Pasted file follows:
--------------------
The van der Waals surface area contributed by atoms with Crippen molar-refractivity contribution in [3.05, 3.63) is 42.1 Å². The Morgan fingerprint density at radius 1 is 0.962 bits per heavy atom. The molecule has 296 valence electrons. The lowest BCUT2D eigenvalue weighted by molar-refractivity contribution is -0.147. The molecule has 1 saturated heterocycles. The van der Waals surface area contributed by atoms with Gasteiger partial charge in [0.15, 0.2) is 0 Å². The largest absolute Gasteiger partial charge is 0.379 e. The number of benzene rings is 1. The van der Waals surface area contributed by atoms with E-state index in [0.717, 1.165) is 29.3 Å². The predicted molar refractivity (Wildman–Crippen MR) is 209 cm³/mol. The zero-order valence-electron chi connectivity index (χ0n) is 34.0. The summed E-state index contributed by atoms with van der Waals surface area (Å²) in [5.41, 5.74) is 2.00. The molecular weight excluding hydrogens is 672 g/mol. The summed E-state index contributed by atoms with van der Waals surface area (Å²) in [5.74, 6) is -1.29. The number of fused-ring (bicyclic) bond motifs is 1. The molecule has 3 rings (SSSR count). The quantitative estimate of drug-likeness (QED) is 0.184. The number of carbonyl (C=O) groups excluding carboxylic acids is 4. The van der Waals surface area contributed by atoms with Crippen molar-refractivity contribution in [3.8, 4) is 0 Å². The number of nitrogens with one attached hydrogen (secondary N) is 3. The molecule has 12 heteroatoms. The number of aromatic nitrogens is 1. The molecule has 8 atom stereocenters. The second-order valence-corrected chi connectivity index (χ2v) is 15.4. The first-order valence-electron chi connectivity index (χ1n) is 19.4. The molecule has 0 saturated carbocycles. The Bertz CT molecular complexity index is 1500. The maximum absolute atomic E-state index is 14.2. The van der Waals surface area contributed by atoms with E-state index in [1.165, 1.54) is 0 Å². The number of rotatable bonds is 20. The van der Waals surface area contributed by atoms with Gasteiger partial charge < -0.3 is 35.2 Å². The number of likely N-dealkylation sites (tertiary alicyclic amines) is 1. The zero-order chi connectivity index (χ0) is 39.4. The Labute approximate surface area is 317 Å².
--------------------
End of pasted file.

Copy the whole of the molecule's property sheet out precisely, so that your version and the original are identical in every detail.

The van der Waals surface area contributed by atoms with Crippen molar-refractivity contribution in [3.05, 3.63) is 42.1 Å². The Morgan fingerprint density at radius 1 is 0.962 bits per heavy atom. The molecule has 296 valence electrons. The lowest BCUT2D eigenvalue weighted by molar-refractivity contribution is -0.147. The molecule has 1 saturated heterocycles. The van der Waals surface area contributed by atoms with Gasteiger partial charge in [0.15, 0.2) is 0 Å². The largest absolute Gasteiger partial charge is 0.379 e. The number of benzene rings is 1. The van der Waals surface area contributed by atoms with E-state index in [0.717, 1.165) is 29.3 Å². The predicted molar refractivity (Wildman–Crippen MR) is 209 cm³/mol. The zero-order valence-electron chi connectivity index (χ0n) is 34.0. The summed E-state index contributed by atoms with van der Waals surface area (Å²) in [5.41, 5.74) is 2.00. The molecular weight excluding hydrogens is 672 g/mol. The summed E-state index contributed by atoms with van der Waals surface area (Å²) in [5.74, 6) is -1.29. The number of fused-ring (bicyclic) bond motifs is 1. The molecule has 3 rings (SSSR count). The quantitative estimate of drug-likeness (QED) is 0.184. The number of carbonyl (C=O) groups excluding carboxylic acids is 4. The van der Waals surface area contributed by atoms with Crippen molar-refractivity contribution in [3.8, 4) is 0 Å². The number of nitrogens with one attached hydrogen (secondary N) is 3. The molecule has 12 heteroatoms. The number of aromatic nitrogens is 1. The molecule has 8 atom stereocenters. The second-order valence-corrected chi connectivity index (χ2v) is 15.4. The first-order valence-electron chi connectivity index (χ1n) is 19.4. The molecule has 0 saturated carbocycles. The Bertz CT molecular complexity index is 1500. The maximum absolute atomic E-state index is 14.2. The van der Waals surface area contributed by atoms with E-state index in [1.165, 1.54) is 0 Å². The number of rotatable bonds is 20. The van der Waals surface area contributed by atoms with Gasteiger partial charge < -0.3 is 35.2 Å². The number of likely N-dealkylation sites (tertiary alicyclic amines) is 1. The zero-order chi connectivity index (χ0) is 39.4. The Labute approximate surface area is 317 Å².